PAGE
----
IRS Disallows Deductions for PPP Loans; Congress Pushes Back

The IRS issued guidance last week indicating that employer expenses paid from Paycheck Protection Program loan proceeds do not qualify as deductible expenses if the loan is forgiven.

This is unwelcome news for petroleum marketers who are set to lose up to eight weeks of expense deductions for which they would otherwise qualify.

Under Section 1106(b) of the CARES Act, PPP loan forgiveness applies to payments of payroll, certain mortgage interest and rent, and utility costs incurred during an eight-week period beginning on the date of the origination of the loan.

Ordinarily these expenses are deductible. However, the IRS guidance will disallow the deduction if the expense originated from the proceeds of a forgiven PPP loan.

There is no language in the CARES Act that specifically supports the IRS position on non-deductibility. However, Section 1106(i) provides that any amount from PPP loan forgiveness that would ordinarily be includible in a taxpayer’s gross income – is excluded.

The IRS concluded that this language means expenses paid to qualify for loan forgiveness under a PPP loan are considered tax-exempt income and non-deductible under the Internal Revenue Code (IRC).

Generally, the IRC prevents taxpayers from “double dipping” by taking a deduction for expenses incurred to generate tax-exempt income, specifically providing that taxpayers may not deduct amounts that are allocable to tax-exempt income.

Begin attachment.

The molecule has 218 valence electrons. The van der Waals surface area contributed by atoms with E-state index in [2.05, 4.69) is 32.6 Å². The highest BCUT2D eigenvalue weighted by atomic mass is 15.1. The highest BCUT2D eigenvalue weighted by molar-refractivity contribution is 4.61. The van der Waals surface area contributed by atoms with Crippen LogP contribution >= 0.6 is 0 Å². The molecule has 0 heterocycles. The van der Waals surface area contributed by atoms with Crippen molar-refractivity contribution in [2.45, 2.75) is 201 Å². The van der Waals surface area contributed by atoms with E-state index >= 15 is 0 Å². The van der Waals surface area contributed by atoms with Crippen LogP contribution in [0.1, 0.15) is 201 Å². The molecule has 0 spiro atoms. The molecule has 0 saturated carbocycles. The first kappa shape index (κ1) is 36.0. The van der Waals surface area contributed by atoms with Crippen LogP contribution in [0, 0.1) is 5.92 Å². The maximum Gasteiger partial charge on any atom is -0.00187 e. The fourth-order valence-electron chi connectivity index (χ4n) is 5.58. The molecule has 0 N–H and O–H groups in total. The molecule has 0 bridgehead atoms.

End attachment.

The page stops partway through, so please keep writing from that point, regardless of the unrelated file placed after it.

Congress is already pushing back against the IRS guidance.

Three of Congress’s top tax writers; U.S. Senate Finance Chairman Chuck Grassley (R-IA), Senate Finance Ranking Member Ron Wyden (D-OR) and House Ways and Means Chairman Richard Neal (D-MA) urged the Treasury department to reconsider the IRS guidance.

In a letter to Treasury Secretary Stephen Mnuchin they said if Congress intended PPP loans to be tax-exempt income, a provision that makes the forgiveness tax exempt would not have been included.

Grassley, Wyden and other senators have introduced legislation, clarifying that businesses may deduct expenses paid with forgiven PPP loans. Similar legislation is also expected to be introduced in the House on Friday by Representative Lizzie Fletcher (D-TX).

PMAA signed on to a letter to Senate Finance Committee Chairman Charles Grassley (R-IA) and House Ways and Means Committee Chairman Richard Neal (D-MA) in support of their efforts to ensure that loan forgiveness under the Payroll Protection Program (PPP) is tax free, as intended by Congress.

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